The April 2021 issue of the Journal of Chemical Education is now available online to subscribers. Topics featured in this issue include: environmental chemistry; curriculum innovation; redesigning courses; representation in chemistry textbooks; public understanding of chemistry; teaching with models; visual and aural demonstrations; teaching chemistry with inks and pigments; examining the chemistry of beer; synthesis in the laboratory; improving student understanding of analysis; instrumentation; chemistry education research; from the archives: resources for celebrating Earth Week 2021.
The blossoms of eastern skunk cabbage produce heat for a couple of weeks in early spring. This heat, which can be detected using an infrared camera, results from oxidation of carbohydrates. The mechanisms behind this process can be used to introduce energy transduction during classroom discussions of thermochemistry.
Have you seen the rainbow candy experiment? It's a very simple experiment that involves pouring water into a plate that has M&M's candies or Skittles arranged in a pattern. Very curious shapes of sharply divided regions form spontaneously. How does this happen?!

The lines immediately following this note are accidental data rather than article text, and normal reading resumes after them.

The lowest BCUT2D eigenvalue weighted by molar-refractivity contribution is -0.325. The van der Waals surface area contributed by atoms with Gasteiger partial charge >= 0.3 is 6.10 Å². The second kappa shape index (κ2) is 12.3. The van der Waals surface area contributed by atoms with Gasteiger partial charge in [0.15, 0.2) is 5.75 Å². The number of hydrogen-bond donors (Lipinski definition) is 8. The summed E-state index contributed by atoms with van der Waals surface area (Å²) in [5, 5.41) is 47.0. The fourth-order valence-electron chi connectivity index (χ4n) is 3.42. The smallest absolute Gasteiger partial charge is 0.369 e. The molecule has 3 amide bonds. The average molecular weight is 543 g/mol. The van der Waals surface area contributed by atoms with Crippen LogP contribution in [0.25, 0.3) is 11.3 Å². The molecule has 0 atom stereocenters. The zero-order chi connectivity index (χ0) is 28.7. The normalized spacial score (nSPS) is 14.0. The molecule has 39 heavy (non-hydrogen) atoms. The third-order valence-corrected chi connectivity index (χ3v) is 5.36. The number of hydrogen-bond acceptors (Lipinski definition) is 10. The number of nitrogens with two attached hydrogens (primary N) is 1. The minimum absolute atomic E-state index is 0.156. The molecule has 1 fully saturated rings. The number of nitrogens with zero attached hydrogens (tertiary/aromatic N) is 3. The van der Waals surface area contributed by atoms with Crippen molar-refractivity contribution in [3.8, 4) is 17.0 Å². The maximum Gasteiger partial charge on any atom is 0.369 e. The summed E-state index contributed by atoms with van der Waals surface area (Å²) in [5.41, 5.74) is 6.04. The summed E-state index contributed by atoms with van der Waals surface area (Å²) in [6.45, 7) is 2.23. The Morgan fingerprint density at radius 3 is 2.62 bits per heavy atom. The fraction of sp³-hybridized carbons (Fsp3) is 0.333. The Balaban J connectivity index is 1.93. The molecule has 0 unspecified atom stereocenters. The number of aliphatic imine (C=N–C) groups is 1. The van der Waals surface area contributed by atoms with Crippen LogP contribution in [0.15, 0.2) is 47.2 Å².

Learn how to give pennies a beautiful, silvery-colored plating.
Students were asked to watch a short video that describes the ways scientific information is communicated, how those pathways usually function and how they were altered by the pandemic. Students were then asked to discuss a series of questions about experts, peer review, and the issue of releasing research results prior to peer review because of the urgent need for useful information related to the pandemic.
Tom Kuntzleman tests to see if Powerade can be used as a source of reducing sugars in the classic silver mirror demonstration, and reminisces about Christmas days past when doing so.
The December 2020 issue of the Journal of Chemical Education is now available online to subscribers. Topics featured in this issue include: teaching during COVID-19; examining models used by students; chemical structure; game-based learning; interdisciplinary courses; teaching chemistry using plants; laboratory instruction with real-world context; fluorescence; exploring spectroscopy; thermodynamics; chemical education research; from the archives: photography.
What is the pressure inside a bottle of soda pop? Read this short article to find the surprising answer to this question, and also to learn how to do an experiment to answer this question for yourself!
Learn a simple way to relate the heat equation (Q = mc∆T ) to climate change.
Learn how to form a blue-green copper compound on a penny, and then use that compound to make green flames. This is a great summer time activity for your next campfire!